Swiss Economy Contracts at Record Pace in March Quarter

June 3, 2020
Swiss Economy Contracts at Record Pace in March Quarter June 3, 2020 Lennox Hamilton

SwitzerlandThe Swiss economy contracted 2.6% q-o-q in the first-quarter, the highest since 1980 when the publication of data began, and higher than economists’ expectation for a 2% contraction as economic activity in March was severely restrained due to the Covid-19 pandemic and the stringent prohibition measures to restrict it.

Private consumption fell by 3.5% in 1Q20, compared with an increase of 0.3% in the earlier quarter. Similarly, investment in both equipment and software decreased 4%, compared with a growth of 2.8%.

Even construction sector shrank 0.4% in the first-quarter, following an expansion of 0.6% in 4Q19. During the same period, both imports and exports slumped.

As far as manufacturing is concerned, the service industry was specifically impacted by business shutdowns and limitations, with historic decreases in trade, transport & communications, accommodation & food services, and health sectors.

The manufacturing industry posted the steepest decline since the Swiss franc jolt in January 2015.

In the US, private businesses removed 2.76 million workers from job in May 2020, after laying off 19.56 million in the earlier month, reflecting the largest decrease ever in employment, primarily due to Covid-19 pandemic and imposition of shutdown measures. The reported figures surpassed market estimates calling for a 9 million decline.

The service-sector lost 1.967 million jobs, mainly in transportation, trade and utilities (-826,000), professional and business (-250,000), education and health (-168,000), information (-115,000) and leisure and hospitality (-105,000).

In the meanwhile, the goods producing sector discharged 794,000 workers, primarily in manufacturing (-719,000), natural resources and mining (-52,000) and construction (-22,000). Private payrolls declined mostly in big enterprises (-1.60 million), followed by mid-sized (-722,000) and small (-435,000).

The yield on the 30-year US government bond increased to 1.5% Tuesday, the highest level since mid-March, against the backdrop of expectations of a rebound in economic activity and minimum interventions from the US Federal Reserve in the market for long-term government debt.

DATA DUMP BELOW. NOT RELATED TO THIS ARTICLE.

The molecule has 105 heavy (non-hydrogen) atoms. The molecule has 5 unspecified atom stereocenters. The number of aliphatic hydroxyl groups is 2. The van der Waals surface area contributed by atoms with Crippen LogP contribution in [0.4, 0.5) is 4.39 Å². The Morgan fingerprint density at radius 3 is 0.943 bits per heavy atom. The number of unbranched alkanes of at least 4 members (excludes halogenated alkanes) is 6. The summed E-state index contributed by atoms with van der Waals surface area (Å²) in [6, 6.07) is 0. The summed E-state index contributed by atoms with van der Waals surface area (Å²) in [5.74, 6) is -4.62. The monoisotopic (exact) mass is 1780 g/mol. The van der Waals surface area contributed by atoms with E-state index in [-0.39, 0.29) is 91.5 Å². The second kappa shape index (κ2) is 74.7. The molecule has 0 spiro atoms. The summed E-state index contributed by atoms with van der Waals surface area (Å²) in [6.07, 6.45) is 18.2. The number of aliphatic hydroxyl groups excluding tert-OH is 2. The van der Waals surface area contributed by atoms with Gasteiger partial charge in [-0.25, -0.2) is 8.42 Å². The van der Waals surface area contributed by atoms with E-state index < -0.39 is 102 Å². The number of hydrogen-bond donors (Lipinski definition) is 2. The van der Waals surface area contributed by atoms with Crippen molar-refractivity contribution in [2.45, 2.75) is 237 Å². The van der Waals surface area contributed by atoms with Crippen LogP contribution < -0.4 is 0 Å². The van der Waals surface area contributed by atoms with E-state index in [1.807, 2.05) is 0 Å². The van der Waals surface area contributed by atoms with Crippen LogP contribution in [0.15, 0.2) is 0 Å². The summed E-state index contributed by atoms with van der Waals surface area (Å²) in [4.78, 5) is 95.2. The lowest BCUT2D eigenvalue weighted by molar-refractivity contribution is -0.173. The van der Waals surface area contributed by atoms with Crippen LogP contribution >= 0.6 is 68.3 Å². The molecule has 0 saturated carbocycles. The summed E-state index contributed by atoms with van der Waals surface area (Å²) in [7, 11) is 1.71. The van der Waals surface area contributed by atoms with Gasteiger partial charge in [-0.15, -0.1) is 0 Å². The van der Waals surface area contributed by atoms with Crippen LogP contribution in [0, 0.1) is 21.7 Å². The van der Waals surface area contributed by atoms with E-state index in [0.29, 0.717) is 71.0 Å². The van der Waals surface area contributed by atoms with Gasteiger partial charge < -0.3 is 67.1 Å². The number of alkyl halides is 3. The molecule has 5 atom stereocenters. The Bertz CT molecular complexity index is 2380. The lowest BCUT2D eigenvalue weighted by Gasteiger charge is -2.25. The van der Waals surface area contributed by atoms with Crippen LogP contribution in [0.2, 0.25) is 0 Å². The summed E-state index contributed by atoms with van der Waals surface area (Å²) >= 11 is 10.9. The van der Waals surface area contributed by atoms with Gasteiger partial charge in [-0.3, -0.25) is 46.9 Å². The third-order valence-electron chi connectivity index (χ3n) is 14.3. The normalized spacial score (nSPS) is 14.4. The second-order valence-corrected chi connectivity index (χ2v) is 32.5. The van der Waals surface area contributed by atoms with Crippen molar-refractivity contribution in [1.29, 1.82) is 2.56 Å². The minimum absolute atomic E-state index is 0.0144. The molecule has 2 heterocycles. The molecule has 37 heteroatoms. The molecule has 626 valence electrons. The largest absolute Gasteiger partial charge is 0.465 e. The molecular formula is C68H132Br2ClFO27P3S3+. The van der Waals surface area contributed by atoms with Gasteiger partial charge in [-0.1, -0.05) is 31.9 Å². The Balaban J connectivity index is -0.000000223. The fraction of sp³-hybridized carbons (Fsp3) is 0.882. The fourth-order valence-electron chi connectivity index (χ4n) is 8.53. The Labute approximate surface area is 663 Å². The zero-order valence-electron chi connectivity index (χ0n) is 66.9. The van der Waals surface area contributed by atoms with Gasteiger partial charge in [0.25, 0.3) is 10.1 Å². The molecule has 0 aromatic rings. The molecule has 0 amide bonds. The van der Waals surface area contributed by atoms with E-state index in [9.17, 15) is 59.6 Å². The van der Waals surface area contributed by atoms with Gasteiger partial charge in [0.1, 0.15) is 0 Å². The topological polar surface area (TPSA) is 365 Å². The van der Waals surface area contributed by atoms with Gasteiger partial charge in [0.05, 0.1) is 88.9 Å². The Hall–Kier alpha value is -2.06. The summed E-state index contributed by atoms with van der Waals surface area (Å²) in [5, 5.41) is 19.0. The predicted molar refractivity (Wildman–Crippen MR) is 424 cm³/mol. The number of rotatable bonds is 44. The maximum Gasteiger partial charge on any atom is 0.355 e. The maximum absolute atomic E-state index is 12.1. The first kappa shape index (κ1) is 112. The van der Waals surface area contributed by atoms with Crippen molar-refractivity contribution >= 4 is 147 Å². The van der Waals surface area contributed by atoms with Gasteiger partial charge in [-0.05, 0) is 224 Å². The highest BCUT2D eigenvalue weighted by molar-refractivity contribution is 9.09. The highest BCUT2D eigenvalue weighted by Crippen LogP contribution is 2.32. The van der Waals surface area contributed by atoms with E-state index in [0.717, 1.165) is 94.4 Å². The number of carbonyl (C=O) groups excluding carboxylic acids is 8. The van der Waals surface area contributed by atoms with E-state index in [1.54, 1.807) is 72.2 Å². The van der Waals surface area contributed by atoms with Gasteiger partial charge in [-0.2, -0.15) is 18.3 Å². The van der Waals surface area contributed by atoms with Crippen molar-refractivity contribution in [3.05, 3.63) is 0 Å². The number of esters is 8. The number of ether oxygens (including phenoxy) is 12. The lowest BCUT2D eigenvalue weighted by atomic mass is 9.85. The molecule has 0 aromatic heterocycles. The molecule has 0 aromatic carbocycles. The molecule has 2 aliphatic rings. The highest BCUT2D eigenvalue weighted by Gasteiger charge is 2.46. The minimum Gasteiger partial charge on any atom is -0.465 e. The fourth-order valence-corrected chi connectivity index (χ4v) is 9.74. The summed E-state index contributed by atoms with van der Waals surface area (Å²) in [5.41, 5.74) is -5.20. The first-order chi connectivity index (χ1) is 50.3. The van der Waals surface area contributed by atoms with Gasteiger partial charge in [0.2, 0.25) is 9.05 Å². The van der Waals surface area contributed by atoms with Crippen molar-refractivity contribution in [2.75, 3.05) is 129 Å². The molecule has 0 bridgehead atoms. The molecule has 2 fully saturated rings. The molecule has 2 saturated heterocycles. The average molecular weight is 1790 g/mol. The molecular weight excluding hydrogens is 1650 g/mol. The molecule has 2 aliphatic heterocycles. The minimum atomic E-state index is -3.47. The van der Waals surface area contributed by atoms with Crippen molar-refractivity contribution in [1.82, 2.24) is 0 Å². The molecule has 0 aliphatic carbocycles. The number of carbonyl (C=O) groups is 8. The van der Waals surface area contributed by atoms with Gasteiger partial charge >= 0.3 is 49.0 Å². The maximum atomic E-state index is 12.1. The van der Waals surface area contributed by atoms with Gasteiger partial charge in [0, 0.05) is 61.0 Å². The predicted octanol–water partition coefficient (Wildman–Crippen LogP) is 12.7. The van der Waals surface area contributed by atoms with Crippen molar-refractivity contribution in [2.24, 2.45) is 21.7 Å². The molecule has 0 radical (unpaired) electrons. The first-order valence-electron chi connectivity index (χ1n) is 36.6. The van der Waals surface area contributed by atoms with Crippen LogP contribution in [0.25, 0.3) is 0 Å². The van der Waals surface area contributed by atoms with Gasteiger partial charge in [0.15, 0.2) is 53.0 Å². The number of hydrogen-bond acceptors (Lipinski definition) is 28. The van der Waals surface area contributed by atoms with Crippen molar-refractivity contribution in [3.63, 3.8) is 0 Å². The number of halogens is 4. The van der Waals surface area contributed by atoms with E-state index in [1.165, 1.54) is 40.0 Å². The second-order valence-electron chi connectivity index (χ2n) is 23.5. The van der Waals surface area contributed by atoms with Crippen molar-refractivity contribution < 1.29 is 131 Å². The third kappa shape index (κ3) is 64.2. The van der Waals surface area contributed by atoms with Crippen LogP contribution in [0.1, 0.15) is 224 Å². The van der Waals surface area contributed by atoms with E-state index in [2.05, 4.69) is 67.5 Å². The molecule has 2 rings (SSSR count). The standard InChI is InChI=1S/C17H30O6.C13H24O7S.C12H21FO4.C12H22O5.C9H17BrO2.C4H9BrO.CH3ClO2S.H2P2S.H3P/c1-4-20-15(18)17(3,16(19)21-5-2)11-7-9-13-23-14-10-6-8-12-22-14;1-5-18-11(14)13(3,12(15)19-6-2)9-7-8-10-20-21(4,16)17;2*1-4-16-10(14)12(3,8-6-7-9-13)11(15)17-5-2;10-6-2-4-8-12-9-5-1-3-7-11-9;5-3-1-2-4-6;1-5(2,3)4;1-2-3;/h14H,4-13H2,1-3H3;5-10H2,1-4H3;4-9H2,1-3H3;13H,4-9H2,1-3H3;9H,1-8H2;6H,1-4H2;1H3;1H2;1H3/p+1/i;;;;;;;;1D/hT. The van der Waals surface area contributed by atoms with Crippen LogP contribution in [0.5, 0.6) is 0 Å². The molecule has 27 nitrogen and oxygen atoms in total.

During the same period, the yield on the 5-year bond remained almost unaltered at 0.3%, causing 118bps gap in five-year/30-year bond, the largest (based on closing) since 2017.

Brazil’s industrial production plummetted 18.8% m-o-m in April 2020, after a downwardly amended 9% decline in March, but lower than market forecasts for a 29.2% decrease.

It was the largest decrease in industrial output since April 1990, against the backdrop of business shutdowns and lockdowns due to Covid-19. While automotive vehicles, trailers & bodies recorded a decrease of 88.5%, reflecting the largest decrease on record, coke & petroleum products posted a 18.4% drop.

Similarly, metallurgy sector reported 28.8% fall, while machinery & equipment posted 30.8% decrease. Output of food sector rose 3.3%, while pharmaceutical products increased 6.6%.

On y-o-y basis, industrial output plummeted 27.2%, the highest since 1990, following a 3.8% decline in March.

Brent Crude declined around 1% to trade at roughly $39 per barrel Wednesday on news that Russia and Saudi Arabia have basically accepted to extend the prevailing record high crude production cuts by another month, while commodity markets were anticipating a minimum of two-month extension.

Earlier this morning, Brent crude hit a high of $40.53 per barrel, the highest since March 6, against the backdrop of a rebound in fuel consumption and softening of oil glut worries.

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